Ethics & ESG (Environmental, Social and Governance)
The planet's climate health is now mission critical, requiring a paradigm shift to manage the inevitable catastrophic disasters such as heat waves, hurricanes, flooding and the consequent rise of death, disability, air pollution, the spread of infectious diseases, and malnutrition. Juxtaposed with underlying drivers caused by a global ageing population and uncontrolled consumption it is easy to see that a state of rapid flux is impacting the life sciences sector. Already challenged by the economic reality of rising budget deficits, socioeconomic polarization, food insecurity and unhealthy diets which are exacerbating the changing profile of both infectious (communicable) and chronic disease.
Most investors with an ESG goal are specifically focused on the environmental aspect of climate change, here at The Life Sciences Division, we have published and advised policy makers on the impact of environmental change to health and wellbeing over the last decade and continue to make impact investment our agenda too. We participate through the United Nations sustainability goals, to provide a framework for our work in driving investment to companies with sustainability and impact in mind.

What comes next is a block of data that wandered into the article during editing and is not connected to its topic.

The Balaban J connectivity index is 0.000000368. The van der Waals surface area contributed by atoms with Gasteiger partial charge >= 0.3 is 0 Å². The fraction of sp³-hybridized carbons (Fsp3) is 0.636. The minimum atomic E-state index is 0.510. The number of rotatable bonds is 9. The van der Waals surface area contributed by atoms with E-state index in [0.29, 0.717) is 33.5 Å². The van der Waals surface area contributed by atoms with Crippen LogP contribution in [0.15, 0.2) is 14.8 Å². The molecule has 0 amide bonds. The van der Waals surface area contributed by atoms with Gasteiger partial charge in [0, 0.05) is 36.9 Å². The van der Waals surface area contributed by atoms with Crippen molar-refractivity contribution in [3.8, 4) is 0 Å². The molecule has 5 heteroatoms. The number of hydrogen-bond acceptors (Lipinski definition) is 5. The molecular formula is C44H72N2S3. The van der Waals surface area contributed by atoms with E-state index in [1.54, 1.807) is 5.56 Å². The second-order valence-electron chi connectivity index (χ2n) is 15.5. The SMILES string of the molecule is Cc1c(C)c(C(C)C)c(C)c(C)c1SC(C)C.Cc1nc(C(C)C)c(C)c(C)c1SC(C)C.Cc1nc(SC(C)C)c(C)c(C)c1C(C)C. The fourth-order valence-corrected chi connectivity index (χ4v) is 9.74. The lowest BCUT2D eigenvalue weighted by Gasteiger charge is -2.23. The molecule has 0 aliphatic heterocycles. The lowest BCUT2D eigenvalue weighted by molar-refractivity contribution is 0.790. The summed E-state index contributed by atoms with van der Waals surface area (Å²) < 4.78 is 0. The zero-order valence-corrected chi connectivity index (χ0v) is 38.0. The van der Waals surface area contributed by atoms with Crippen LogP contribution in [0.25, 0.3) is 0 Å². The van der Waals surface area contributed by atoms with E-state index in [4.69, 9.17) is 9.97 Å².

The Life Sciences Division seeks to utilize its sector specialism to support the United Nations sustainability goal number three which is to:
“ensure healthy lives and promote well-being for all, at all ages”.
We aim to support the below objectives in an ethical way:
- Reproductive, maternal, newborn and child health
- Infectious diseases -By 2030, end the epidemics of AIDS, tuberculosis, malaria and neglected tropical diseases and combat hepatitis, water-borne diseases and other communicable diseases
- Non-communicable diseases, mental health, dementia, neurodegenerative diseases
- Health systems, environmental risks and funding
The life sciences sector is in a transformative phase it can make sustainable companies profitable, deliver ethical and impact investing. The most remarkable aspect of meeting the UN sustainability goals of good health and well-being, is that a bioeconomy is already flourishing that is knowledge intensive and skill rich and ignites the 4th industrial revolution which captures cell and gene therapies, drugs, digital and disruptive technologies. The minimum investment into reducing reliance on plastics in healthcare to offset a stark choice – ‘plastic or planet’.